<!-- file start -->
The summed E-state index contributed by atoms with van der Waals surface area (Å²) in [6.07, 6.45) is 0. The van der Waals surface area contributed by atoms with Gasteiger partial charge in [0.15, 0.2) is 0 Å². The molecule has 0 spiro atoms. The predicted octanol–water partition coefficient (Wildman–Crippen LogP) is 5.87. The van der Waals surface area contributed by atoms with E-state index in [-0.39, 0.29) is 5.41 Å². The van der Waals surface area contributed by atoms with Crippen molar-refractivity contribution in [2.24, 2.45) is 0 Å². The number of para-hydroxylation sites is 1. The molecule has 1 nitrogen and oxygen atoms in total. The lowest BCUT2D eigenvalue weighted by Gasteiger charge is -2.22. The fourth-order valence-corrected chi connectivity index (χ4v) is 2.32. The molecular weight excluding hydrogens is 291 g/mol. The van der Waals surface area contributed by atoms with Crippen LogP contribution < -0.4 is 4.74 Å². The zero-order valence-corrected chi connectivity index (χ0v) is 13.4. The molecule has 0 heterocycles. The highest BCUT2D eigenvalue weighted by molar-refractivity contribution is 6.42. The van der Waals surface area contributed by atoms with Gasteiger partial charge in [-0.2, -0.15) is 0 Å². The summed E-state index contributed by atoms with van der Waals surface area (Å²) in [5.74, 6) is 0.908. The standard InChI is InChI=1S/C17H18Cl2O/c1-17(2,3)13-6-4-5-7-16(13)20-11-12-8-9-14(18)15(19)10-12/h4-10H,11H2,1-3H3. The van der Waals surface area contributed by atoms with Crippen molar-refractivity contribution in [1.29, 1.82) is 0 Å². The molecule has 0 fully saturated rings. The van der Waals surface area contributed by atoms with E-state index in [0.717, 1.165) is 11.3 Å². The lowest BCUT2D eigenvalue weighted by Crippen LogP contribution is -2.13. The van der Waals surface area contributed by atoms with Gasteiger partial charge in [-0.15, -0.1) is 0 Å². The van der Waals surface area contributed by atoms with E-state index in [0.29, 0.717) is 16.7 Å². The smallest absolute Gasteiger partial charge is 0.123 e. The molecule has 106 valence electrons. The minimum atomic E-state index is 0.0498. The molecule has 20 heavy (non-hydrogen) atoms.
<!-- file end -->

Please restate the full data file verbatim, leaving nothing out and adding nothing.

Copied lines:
The summed E-state index contributed by atoms with van der Waals surface area (Å²) in [6.07, 6.45) is 0. The van der Waals surface area contributed by atoms with Gasteiger partial charge in [0.15, 0.2) is 0 Å². The molecule has 0 spiro atoms. The predicted octanol–water partition coefficient (Wildman–Crippen LogP) is 5.87. The van der Waals surface area contributed by atoms with E-state index in [-0.39, 0.29) is 5.41 Å². The van der Waals surface area contributed by atoms with Crippen molar-refractivity contribution in [2.24, 2.45) is 0 Å². The number of para-hydroxylation sites is 1. The molecule has 1 nitrogen and oxygen atoms in total. The lowest BCUT2D eigenvalue weighted by Gasteiger charge is -2.22. The fourth-order valence-corrected chi connectivity index (χ4v) is 2.32. The molecular weight excluding hydrogens is 291 g/mol. The van der Waals surface area contributed by atoms with Crippen LogP contribution < -0.4 is 4.74 Å². The zero-order valence-corrected chi connectivity index (χ0v) is 13.4. The molecule has 0 heterocycles. The highest BCUT2D eigenvalue weighted by molar-refractivity contribution is 6.42. The van der Waals surface area contributed by atoms with Gasteiger partial charge in [-0.2, -0.15) is 0 Å². The summed E-state index contributed by atoms with van der Waals surface area (Å²) in [5.74, 6) is 0.908. The standard InChI is InChI=1S/C17H18Cl2O/c1-17(2,3)13-6-4-5-7-16(13)20-11-12-8-9-14(18)15(19)10-12/h4-10H,11H2,1-3H3. The van der Waals surface area contributed by atoms with Crippen molar-refractivity contribution in [1.29, 1.82) is 0 Å². The molecule has 0 fully saturated rings. The van der Waals surface area contributed by atoms with E-state index in [0.717, 1.165) is 11.3 Å². The lowest BCUT2D eigenvalue weighted by Crippen LogP contribution is -2.13. The van der Waals surface area contributed by atoms with Gasteiger partial charge in [-0.15, -0.1) is 0 Å². The van der Waals surface area contributed by atoms with E-state index in [0.29, 0.717) is 16.7 Å². The smallest absolute Gasteiger partial charge is 0.123 e. The molecule has 106 valence electrons. The minimum atomic E-state index is 0.0498. The molecule has 20 heavy (non-hydrogen) atoms.